Replacing Rows in Bulk

Heads Up! The ability to modify a dataset requires special permissions.

Introduction

The Socrata Publisher replace API allows you replace your dataset entirely using a single HTTP PUT request. This is an excellent way to load your Socrata dataset the first time, or get it back in sync when things have gone wrong.

Please note that all operations that modify datasets must be authenticated as a user who has access to modify that dataset, and must be accompanied by an application token.

Creating Your Payload

The dataset for this example is the USGS Earthquakes Sample Dataset, which has its publisher-specified row identifier set to earthquake_id.

We’ll format our payload as a JSON array of objects, just like you did for upsert. This example contains only a few records, but replacement operations can easily contain thousands of records at a time.

[ {
  "earthquake_id" : "demo1234",
  "region" : "Washington",
  "source" : "demo",
  "location" : {
    "latitude" : 47.59815, 
    "longitude" : -122.334540
  },
  "magnitude" : 1.2,
  "number_of_stations" : 1,
  "datetime" : "2014-03-26T22:38:01",
  "depth" : 7.9,
  "version" : 1
}, {
  "earthquake_id" : "71842370",
  "region" : "Northern California",
  "source" : "nc",
  "location" : {
    "longitude" : -122.7685,
    "latitude" : 38.8023
  },
  "magnitude" : 1.4,
  "number_of_stations" : 21,
  "datetime" : "2012-09-14T22:14:21",
  "depth" : 0.00,
  "version" : 2
} ]

Performing Your Replace Operation

Once you’ve constructed your payload, upserting it is as simple as using an HTTP PUT request on your dataset’s endpoint, along with the appropriate authentication and application token information:

PUT /resource/4tka-6guv.json HTTP/1.1
Host: soda.demo.socrata.com
Accept: */*
Authorization: Basic [REDACTED]
Content-Length: 253
Content-Type: application/json
X-App-Token: [REDACTED]

[ {
  ...
} ]

You’ll get back a response detailing what went right or wrong:

HTTP/1.1 200 OK
Content-Type: application/json; charset=utf-8

{
  "Rows Updated" : 0,
  "Rows Created" : 2
}

That means we replaced the content of the dataset with two records.

Replacing Datasets with CSV

You can use properly-formatted “Comma Separated Value” (CSV) data to do updates, just like you can do with JSON. Just make sure you follow a few rules:

  • Your data should be compliant with the IETF RFC 4810 CSV specification. That means:
    • Fields are separated by commas and records are separated by newlines
    • Fields can be optionally wrapped in double quotes (")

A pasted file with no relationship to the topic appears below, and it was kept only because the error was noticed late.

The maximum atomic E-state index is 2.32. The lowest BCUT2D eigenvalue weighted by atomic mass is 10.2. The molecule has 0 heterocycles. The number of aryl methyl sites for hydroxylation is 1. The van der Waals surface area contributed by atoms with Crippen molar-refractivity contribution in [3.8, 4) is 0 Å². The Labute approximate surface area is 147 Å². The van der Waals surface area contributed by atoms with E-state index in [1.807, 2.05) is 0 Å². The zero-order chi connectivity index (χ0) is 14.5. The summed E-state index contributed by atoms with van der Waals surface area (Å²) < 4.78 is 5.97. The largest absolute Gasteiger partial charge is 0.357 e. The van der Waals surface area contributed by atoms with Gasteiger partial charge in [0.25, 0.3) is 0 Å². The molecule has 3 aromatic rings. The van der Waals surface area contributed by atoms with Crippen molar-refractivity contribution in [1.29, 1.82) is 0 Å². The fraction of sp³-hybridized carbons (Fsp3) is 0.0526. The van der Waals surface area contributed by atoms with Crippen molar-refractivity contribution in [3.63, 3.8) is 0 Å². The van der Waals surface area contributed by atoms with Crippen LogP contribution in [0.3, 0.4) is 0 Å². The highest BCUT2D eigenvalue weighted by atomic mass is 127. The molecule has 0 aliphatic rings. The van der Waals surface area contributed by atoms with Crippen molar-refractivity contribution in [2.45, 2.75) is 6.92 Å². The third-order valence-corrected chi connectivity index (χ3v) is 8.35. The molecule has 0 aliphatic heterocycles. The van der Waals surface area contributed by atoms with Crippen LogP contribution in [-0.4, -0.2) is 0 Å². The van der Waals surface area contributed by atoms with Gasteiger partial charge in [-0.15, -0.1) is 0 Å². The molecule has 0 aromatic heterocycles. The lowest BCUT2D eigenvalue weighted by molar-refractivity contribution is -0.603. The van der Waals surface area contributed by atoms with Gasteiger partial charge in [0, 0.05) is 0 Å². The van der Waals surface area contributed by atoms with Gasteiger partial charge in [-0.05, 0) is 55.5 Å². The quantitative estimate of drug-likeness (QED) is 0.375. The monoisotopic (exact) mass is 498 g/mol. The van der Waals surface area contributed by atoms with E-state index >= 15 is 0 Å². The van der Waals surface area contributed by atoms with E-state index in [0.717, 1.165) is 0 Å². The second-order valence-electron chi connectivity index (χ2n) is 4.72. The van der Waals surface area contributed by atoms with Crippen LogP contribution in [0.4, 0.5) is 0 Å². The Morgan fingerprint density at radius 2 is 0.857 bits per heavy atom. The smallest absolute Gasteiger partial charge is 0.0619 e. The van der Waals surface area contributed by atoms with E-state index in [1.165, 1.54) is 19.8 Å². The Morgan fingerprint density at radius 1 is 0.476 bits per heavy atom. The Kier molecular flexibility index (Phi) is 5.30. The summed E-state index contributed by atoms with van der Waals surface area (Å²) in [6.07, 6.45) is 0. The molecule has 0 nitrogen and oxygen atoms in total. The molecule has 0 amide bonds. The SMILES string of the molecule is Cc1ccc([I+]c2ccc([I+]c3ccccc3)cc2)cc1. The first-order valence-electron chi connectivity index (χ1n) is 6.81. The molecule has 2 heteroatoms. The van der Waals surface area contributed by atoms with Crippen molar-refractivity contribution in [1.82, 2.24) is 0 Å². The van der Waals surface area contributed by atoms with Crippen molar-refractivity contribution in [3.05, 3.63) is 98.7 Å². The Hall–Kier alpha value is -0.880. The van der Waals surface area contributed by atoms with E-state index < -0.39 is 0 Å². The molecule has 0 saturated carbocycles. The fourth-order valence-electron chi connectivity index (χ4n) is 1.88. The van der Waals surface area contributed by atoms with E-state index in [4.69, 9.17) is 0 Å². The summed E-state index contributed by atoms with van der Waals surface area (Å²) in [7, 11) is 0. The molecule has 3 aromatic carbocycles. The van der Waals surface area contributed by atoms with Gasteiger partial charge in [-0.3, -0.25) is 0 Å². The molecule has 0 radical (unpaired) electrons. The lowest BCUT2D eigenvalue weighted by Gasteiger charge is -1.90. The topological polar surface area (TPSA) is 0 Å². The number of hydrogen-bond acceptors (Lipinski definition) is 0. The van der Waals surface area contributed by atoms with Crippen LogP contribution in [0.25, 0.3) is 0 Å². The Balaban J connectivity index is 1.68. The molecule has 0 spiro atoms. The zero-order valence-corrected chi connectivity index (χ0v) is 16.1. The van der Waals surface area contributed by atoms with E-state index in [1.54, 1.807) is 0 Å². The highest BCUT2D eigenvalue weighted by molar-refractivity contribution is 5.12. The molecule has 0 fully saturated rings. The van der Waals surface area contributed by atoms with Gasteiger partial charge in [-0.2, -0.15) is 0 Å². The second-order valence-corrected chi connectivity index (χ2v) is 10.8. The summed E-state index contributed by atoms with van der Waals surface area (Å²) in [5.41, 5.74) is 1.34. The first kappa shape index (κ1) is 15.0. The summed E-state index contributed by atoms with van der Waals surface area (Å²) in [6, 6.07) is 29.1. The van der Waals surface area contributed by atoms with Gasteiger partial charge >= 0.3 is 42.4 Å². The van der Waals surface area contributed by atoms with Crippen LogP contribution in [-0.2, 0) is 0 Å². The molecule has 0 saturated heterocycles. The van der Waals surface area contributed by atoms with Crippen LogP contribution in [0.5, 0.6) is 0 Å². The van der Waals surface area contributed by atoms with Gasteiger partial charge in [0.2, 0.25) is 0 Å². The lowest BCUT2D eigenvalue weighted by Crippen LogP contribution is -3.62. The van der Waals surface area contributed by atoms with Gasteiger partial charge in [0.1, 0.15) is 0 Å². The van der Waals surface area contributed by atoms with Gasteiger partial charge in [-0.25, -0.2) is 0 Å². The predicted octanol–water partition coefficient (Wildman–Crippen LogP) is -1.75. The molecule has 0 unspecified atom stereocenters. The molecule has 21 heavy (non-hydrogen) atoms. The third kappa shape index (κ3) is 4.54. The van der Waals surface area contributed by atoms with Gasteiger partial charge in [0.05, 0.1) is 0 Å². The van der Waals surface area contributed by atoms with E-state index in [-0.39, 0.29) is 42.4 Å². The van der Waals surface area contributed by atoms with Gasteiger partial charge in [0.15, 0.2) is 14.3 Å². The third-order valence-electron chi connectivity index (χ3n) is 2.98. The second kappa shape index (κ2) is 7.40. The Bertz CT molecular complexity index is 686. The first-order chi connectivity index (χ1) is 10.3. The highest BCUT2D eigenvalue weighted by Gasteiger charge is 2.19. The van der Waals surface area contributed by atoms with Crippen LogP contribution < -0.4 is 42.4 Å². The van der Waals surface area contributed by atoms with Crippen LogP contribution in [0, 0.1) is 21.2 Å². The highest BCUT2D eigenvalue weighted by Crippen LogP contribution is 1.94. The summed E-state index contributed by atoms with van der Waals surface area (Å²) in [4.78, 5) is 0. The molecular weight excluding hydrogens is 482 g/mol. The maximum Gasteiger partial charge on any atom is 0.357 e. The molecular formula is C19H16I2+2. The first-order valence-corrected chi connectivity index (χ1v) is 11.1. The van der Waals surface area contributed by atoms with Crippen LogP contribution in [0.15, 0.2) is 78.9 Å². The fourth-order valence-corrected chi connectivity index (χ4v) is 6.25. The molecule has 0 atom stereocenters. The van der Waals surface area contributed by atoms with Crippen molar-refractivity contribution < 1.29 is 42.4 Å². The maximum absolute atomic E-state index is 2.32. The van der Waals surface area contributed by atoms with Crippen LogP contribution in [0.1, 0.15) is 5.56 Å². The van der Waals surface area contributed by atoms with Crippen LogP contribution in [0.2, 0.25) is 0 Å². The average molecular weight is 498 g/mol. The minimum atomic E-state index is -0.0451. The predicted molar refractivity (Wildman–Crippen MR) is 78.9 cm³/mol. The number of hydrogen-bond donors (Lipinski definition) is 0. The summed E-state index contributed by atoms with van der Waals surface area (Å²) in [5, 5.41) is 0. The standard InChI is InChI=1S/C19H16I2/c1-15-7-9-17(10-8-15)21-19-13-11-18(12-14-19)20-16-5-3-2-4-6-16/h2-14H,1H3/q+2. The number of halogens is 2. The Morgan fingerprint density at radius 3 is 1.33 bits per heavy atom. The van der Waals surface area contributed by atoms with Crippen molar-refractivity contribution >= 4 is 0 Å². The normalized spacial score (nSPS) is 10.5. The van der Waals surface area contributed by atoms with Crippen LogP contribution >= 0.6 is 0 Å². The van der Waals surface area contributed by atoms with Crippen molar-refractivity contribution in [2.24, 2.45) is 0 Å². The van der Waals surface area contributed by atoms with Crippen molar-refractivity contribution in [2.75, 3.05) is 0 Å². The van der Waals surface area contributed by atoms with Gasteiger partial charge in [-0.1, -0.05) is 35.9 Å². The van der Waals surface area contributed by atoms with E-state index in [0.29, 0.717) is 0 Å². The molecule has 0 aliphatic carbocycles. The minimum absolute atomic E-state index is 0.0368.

• You can embed a newline within a field by wrapping it in quotes. Newlines will be ignored until the field is terminated by another double quote
    • If a double quote occurs within a quoted field, the quote can be escaped by doubling it (i.e., Marc "Dr. Complainingstone" Millstone would become "Marc ""Dr. Complainingstone"" Millstone" )
  • The first line in your file must be a “header row” that contains the API field names for each of the fields in your data file. That header will be used to determine the order of the fields in the records below

Here’s an example:

Source,Earthquake ID,Version,Datetime,Magnitude,Depth,Number of Stations,Region,Location
demo,demo1234,1,03/26/2014 10:38:01 PM,1.2,7.9,1,Washington,"(47.59815, -122.334540)"
nc,71842370,2,09/14/2012 10:14:21 PM,1.4,0,21,Northern California,"(38.8023, -122.7685)"

Just like before, upserting it is as simple as POSTing it to your dataset’s endpoint, along with the appropriate authentication and application token information. Make sure you use a content type of text/csv:

PUT /resource/4tka-6guv.json HTTP/1.1
Host: soda.demo.socrata.com
Accept: */*
Authorization: Basic [REDACTED]
Content-Length: 253
Content-Type: text/csv
X-App-Token: [REDACTED]

Source,Earthquake ID,Version,Datetime,Magnitude,Depth,Number of Stations,Region,Location
demo,demo1234,1,03/26/2014 10:38:01 PM,1.2,7.9,1,Washington,"(47.59815, -122.334540)"
nc,71842370,2,09/14/2012 10:14:21 PM,1.4,0,21,Northern California,"(38.8023, -122.7685)"

You’ll get back a response like you did in the previous example, detailing what went right and wrong:

HTTP/1.1 200 OK
Content-Type: application/json; charset=utf-8

{
  "Rows Updated" : 0,
  "Rows Created" : 2
}